Happy new year everyone! 2019 was a great year for movies, and 2020 promises to be just as stellar. The early months of the year in the UK usually see the remainder of the awards contenders and indie darlings trickle into cinemas, having already been released over in the States, and this year is no different. Indeed, each of this month’s picks is technically a ‘2019 film’. Hey, that’s how international film distribution works! There’s no point complaining either, as it means January and February in British cinemas are full of variety. Here are the top picks for January…
THE BLOCKBUSTER: 1917, dir. Sam Mendes
Release date: 10th January
Starring: Dean-Charles Chapman, George MacKay, Mark Strong, Colin Firth, Benedict Cumberbatch
Bowing out of Bond after Skyfall (yay!) and Spectre (boo!), Sam Mendes’ latest project may be his most ambitious yet. A WWI film with the appearance of one continuous shot, 1917 stars Brit up-and-comers Dean-Charles Chapman and George MacKay as two young soldiers given a special mission on the front in northern France. With stakes as life-or-death as they could possibly be, Mendes and legendary cinematographer Roger Deakins look to have created an authentic war epic that ratchets the tension up to 11. The ‘one shot’ technique can sometimes be an irritating gimmick, and applying it to real-life tragedy feels like it could raise some moral questions. However, it could be the most effective possible way of capturing the true horrors of war and highlighting why we must never forget. The story is based on one Mendes was told by his grandfather when he was a young boy. If 1917 sticks in the memory of audiences as much as that story did for the writer-director, this could be an extremely powerful experience.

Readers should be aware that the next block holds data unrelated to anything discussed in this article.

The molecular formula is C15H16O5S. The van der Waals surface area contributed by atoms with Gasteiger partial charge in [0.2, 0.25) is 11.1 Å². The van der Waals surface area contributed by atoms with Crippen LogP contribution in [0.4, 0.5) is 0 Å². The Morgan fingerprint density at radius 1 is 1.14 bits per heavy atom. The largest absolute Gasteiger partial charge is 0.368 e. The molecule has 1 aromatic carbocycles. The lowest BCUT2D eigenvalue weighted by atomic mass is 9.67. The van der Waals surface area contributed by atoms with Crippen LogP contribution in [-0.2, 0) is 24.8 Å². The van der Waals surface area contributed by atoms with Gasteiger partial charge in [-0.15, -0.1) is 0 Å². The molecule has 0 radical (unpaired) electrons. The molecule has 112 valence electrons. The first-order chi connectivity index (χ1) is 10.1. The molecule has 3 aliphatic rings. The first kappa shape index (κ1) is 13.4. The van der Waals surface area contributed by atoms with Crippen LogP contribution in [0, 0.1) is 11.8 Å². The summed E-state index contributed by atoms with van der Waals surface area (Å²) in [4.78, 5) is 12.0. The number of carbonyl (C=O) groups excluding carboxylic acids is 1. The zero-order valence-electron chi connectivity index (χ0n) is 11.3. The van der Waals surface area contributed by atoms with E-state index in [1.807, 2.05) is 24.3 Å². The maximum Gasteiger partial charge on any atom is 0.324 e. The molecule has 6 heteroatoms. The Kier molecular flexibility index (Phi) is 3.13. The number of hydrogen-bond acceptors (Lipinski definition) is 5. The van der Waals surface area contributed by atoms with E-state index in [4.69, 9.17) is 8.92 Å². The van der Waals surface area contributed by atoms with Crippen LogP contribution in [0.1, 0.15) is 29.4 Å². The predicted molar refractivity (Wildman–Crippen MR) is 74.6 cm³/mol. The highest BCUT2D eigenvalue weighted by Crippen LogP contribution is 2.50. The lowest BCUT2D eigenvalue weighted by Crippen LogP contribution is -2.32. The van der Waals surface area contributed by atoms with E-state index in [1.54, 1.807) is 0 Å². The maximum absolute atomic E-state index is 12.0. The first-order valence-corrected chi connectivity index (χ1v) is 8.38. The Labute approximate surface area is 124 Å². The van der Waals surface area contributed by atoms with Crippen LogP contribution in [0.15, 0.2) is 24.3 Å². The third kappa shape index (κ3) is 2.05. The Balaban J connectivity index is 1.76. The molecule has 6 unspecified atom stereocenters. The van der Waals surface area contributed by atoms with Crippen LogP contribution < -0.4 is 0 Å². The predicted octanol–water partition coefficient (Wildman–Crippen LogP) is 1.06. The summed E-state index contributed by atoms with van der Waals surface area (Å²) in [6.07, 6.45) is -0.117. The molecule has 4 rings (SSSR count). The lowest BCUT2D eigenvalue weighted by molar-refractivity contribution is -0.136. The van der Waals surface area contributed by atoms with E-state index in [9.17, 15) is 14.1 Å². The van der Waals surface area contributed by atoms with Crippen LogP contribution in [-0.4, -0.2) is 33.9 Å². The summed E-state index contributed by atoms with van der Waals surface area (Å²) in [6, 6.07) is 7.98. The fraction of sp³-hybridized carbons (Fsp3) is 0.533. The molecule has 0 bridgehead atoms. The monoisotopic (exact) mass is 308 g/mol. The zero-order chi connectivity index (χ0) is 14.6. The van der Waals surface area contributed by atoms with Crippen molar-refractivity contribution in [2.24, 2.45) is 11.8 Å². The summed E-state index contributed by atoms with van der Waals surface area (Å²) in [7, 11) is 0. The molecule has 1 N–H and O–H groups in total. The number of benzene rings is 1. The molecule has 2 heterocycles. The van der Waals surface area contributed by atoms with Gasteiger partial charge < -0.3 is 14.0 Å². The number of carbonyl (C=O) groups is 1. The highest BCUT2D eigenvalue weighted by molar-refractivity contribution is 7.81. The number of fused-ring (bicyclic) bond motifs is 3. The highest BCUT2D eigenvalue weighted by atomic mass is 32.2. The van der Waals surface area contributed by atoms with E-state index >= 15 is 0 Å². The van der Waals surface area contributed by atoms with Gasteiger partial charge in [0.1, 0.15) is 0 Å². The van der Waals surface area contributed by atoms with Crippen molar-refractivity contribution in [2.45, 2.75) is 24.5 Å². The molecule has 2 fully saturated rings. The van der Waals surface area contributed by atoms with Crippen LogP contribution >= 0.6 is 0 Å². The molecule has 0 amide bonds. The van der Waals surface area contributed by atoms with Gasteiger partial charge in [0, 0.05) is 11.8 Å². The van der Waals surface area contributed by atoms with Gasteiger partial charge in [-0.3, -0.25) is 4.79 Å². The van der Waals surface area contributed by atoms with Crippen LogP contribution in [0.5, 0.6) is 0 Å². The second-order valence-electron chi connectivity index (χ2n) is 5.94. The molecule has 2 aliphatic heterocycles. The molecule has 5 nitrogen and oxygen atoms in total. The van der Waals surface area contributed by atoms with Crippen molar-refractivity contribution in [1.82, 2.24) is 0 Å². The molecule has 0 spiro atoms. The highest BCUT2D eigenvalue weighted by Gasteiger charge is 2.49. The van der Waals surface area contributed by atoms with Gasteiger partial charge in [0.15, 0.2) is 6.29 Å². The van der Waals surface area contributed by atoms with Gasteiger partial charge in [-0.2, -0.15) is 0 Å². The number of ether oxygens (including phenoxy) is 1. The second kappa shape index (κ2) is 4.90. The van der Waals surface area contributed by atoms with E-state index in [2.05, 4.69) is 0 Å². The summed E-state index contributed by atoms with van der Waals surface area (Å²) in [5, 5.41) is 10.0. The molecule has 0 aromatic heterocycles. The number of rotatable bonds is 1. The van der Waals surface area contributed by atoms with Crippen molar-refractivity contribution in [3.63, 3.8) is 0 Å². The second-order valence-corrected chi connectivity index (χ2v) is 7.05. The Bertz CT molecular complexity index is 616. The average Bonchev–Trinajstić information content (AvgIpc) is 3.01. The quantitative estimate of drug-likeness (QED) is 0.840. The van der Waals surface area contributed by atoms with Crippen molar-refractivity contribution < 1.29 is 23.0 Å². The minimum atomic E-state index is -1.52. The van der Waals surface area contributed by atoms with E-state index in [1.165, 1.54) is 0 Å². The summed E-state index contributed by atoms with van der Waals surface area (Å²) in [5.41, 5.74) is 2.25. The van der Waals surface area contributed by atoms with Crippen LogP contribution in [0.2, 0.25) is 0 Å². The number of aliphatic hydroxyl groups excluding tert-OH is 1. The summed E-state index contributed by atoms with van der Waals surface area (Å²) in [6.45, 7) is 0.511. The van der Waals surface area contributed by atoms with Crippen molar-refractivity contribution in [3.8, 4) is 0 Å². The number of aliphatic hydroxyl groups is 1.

THE ALTERNATIVE: Jojo Rabbit, dir. Taika Waititi
Release date: 1st January
Starring: Roman Griffin Davis, Scarlett Johansson, Thomasin McKenzie, Sam Rockwell, Taika Waititi
A very different war film now, with a very different tone. Taika Waititi has established himself as a quirky comedy favourite over the past decade, directing Hunt for the Wilderpeople and What We Do in the Shadows before moving into the blockbuster scene with Marvel Studios’ Thor: Ragnarok. He’s signed up for the fourth Thor movie, but before that comes Jojo Rabbit. A black comedy set in Nazi Germany, with Waititi starring as the imaginary friend of a young boy in the Hitler Youth. Oh, and this imaginary friend is the boy Jojo’s idealised perception of Adolf Hitler. Jojo Rabbit has split critics, with Waititi’s handling (or, rather, mishandling) of the Holocaust particularly questioned, but has been met more warmly by audiences. It won the People’s Choice Award at Toronto, and has been nominated for Best Motion Picture – Musical or Comedy by the Golden Globes ahead of this month’s ceremony. Jojo Rabbit is a challenging, controversial release: are some areas off limits for laughter? See for yourself this month.
EDITOR’S PICK: The Lighthouse, dir. Robert Eggers
Release date: 31st January
Starring: Willem Dafoe, Robert Pattinson
Robert Eggers made one of the best horror films of the decade with his feature directorial debut The Witch – or, to go by its proper folky title, The VVitch. He’s heading back into similar waters with long-awaited follow-up The Lighthouse, a darkly comic psychological chiller starring Willem Dafoe and Robert Pattinson as two lighthouse keepers who gradually go a bit barmy in their stormy isolation. Not only are Dafoe and Pattinson two of the most compelling male performers in the industry right now, both going through purple patches at differing stages of their careers, Eggers is very much a director to keep an eye on. Put simply, he makes interesting creative choices. The Lighthouse is shot in black-and-white, with a 1.19:1 aspect ratio, to really give it that feel of a 19th century setting and ostensibly evoke a Lovecraftian mood. This is another A24 production, so you know it’s going to be worth the time.